Is Telematics becoming an attainable reality?

Last month saw the international launch of the first telematics based private motor insurance policy created in a significant collaboration between the UK office of insurance technology specialist SSP and international telematics solutions expert Wunelli.

Rhys Collins, Head of African Operations for SSP and Wunelli MD, Penny Searles, spoke to Cover about this new development and the changing face of the motor insurance market.


Editor: There’s been a lot of talk about telematics and usage-based insurance over the last two years, but for any of our readers that aren’t entirely clear can you outline what it is?

Rhys: Usage-based motor insurance is simply where the policyholders’ driving behaviour data is transmitted from a telematics black box device or other in-car devices, such as a smartphone app, to insurers. Insurers can then monitor, analyse, score, and adjust premiums up or down as appropriate according to the driver’s behaviour.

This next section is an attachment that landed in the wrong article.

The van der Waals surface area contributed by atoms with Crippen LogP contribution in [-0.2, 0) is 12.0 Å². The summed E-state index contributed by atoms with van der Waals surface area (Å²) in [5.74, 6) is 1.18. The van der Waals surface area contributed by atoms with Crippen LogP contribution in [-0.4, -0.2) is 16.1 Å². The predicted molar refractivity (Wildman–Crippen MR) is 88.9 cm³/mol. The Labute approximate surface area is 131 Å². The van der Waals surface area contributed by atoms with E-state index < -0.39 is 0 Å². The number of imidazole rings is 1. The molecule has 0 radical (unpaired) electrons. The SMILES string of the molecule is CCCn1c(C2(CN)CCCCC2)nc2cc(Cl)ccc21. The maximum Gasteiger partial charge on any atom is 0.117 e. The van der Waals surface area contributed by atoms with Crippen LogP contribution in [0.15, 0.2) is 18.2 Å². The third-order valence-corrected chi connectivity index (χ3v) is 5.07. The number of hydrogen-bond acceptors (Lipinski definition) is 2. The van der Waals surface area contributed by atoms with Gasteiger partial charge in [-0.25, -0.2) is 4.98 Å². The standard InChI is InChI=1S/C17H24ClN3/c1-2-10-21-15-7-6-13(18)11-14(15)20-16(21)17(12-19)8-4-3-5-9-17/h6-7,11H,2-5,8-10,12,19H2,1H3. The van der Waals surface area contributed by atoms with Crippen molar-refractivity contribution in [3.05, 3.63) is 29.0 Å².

Penny: The data lets insurers see where you drive, when you drive and how you are driving, enabling them to give a more individual premium.

Editor: Why a smartphone app and not a black box?

Rhys: Until recently, using a hardwired black box was the only serious option for collecting driving data, but it was also expensive. However, as smartphone operating systems have advanced in recent years they now provide a low cost data collection tool, allowing much lower risk, lower premium drivers to be targeted, opening up telematics products to the mass market.